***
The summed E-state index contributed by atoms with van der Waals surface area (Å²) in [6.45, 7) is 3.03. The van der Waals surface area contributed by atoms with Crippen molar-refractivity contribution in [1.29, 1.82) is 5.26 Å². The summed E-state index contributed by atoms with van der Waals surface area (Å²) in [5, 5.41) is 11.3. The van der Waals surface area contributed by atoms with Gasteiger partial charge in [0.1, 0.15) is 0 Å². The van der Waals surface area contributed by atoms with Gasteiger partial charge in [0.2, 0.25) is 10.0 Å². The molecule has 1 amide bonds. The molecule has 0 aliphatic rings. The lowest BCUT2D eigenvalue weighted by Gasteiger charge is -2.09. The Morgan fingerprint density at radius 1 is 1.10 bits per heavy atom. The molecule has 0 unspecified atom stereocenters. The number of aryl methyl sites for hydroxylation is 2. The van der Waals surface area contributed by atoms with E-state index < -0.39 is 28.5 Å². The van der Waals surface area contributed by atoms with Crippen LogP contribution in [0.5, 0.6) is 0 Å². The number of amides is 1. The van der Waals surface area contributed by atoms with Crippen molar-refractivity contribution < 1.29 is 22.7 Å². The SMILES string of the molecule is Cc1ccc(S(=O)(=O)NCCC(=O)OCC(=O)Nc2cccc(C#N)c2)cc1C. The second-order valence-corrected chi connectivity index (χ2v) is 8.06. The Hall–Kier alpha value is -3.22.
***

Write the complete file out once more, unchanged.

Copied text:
The summed E-state index contributed by atoms with van der Waals surface area (Å²) in [6.45, 7) is 3.03. The van der Waals surface area contributed by atoms with Crippen molar-refractivity contribution in [1.29, 1.82) is 5.26 Å². The summed E-state index contributed by atoms with van der Waals surface area (Å²) in [5, 5.41) is 11.3. The van der Waals surface area contributed by atoms with Gasteiger partial charge in [0.1, 0.15) is 0 Å². The van der Waals surface area contributed by atoms with Gasteiger partial charge in [0.2, 0.25) is 10.0 Å². The molecule has 1 amide bonds. The molecule has 0 aliphatic rings. The lowest BCUT2D eigenvalue weighted by Gasteiger charge is -2.09. The Morgan fingerprint density at radius 1 is 1.10 bits per heavy atom. The molecule has 0 unspecified atom stereocenters. The number of aryl methyl sites for hydroxylation is 2. The van der Waals surface area contributed by atoms with E-state index < -0.39 is 28.5 Å². The van der Waals surface area contributed by atoms with Crippen LogP contribution in [0.5, 0.6) is 0 Å². The number of amides is 1. The van der Waals surface area contributed by atoms with Crippen molar-refractivity contribution < 1.29 is 22.7 Å². The SMILES string of the molecule is Cc1ccc(S(=O)(=O)NCCC(=O)OCC(=O)Nc2cccc(C#N)c2)cc1C. The second-order valence-corrected chi connectivity index (χ2v) is 8.06. The Hall–Kier alpha value is -3.22.